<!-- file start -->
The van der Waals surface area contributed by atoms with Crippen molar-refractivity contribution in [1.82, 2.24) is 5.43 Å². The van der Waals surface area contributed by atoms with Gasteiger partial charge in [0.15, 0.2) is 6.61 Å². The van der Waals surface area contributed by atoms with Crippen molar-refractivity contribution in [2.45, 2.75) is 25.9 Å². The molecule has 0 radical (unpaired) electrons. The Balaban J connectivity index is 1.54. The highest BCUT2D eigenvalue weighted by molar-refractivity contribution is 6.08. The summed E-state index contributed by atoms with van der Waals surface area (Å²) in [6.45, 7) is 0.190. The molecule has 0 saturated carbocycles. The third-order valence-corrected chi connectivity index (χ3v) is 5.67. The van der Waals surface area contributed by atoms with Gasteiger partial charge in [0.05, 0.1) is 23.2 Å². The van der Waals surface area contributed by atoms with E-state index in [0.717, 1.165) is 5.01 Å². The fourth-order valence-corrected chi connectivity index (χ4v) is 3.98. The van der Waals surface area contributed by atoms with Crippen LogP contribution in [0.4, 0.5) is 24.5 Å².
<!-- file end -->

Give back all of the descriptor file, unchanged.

The van der Waals surface area contributed by atoms with Crippen molar-refractivity contribution in [1.82, 2.24) is 5.43 Å². The van der Waals surface area contributed by atoms with Gasteiger partial charge in [0.15, 0.2) is 6.61 Å². The van der Waals surface area contributed by atoms with Crippen molar-refractivity contribution in [2.45, 2.75) is 25.9 Å². The molecule has 0 radical (unpaired) electrons. The Balaban J connectivity index is 1.54. The highest BCUT2D eigenvalue weighted by molar-refractivity contribution is 6.08. The summed E-state index contributed by atoms with van der Waals surface area (Å²) in [6.45, 7) is 0.190. The molecule has 0 saturated carbocycles. The third-order valence-corrected chi connectivity index (χ3v) is 5.67. The van der Waals surface area contributed by atoms with Gasteiger partial charge in [0.05, 0.1) is 23.2 Å². The van der Waals surface area contributed by atoms with E-state index in [0.717, 1.165) is 5.01 Å². The fourth-order valence-corrected chi connectivity index (χ4v) is 3.98. The van der Waals surface area contributed by atoms with Crippen LogP contribution in [0.4, 0.5) is 24.5 Å².